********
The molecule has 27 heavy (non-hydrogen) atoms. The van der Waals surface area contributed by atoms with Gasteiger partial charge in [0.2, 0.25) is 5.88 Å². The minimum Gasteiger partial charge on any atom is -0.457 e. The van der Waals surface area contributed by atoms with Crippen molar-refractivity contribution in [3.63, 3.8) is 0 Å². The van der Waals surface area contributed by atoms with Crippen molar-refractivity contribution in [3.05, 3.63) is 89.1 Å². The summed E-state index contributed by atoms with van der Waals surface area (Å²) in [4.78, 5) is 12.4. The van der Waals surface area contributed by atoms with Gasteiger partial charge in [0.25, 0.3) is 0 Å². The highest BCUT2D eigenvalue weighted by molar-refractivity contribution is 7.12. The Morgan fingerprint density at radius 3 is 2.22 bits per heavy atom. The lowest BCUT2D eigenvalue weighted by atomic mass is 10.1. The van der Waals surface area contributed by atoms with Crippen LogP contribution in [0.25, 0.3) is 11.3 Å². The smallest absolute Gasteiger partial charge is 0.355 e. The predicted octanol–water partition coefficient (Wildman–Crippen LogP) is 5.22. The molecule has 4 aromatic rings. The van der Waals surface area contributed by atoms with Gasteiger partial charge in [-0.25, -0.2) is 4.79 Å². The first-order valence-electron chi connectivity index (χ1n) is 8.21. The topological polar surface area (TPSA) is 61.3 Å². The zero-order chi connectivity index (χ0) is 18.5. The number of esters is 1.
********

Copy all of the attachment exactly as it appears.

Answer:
The molecule has 27 heavy (non-hydrogen) atoms. The van der Waals surface area contributed by atoms with Gasteiger partial charge in [0.2, 0.25) is 5.88 Å². The minimum Gasteiger partial charge on any atom is -0.457 e. The van der Waals surface area contributed by atoms with Crippen molar-refractivity contribution in [3.63, 3.8) is 0 Å². The van der Waals surface area contributed by atoms with Crippen molar-refractivity contribution in [3.05, 3.63) is 89.1 Å². The summed E-state index contributed by atoms with van der Waals surface area (Å²) in [4.78, 5) is 12.4. The van der Waals surface area contributed by atoms with Gasteiger partial charge in [0.25, 0.3) is 0 Å². The highest BCUT2D eigenvalue weighted by molar-refractivity contribution is 7.12. The Morgan fingerprint density at radius 3 is 2.22 bits per heavy atom. The lowest BCUT2D eigenvalue weighted by atomic mass is 10.1. The van der Waals surface area contributed by atoms with Crippen LogP contribution in [0.25, 0.3) is 11.3 Å². The smallest absolute Gasteiger partial charge is 0.355 e. The predicted octanol–water partition coefficient (Wildman–Crippen LogP) is 5.22. The molecule has 4 aromatic rings. The van der Waals surface area contributed by atoms with Gasteiger partial charge in [-0.25, -0.2) is 4.79 Å². The first-order valence-electron chi connectivity index (χ1n) is 8.21. The topological polar surface area (TPSA) is 61.3 Å². The zero-order chi connectivity index (χ0) is 18.5. The number of esters is 1.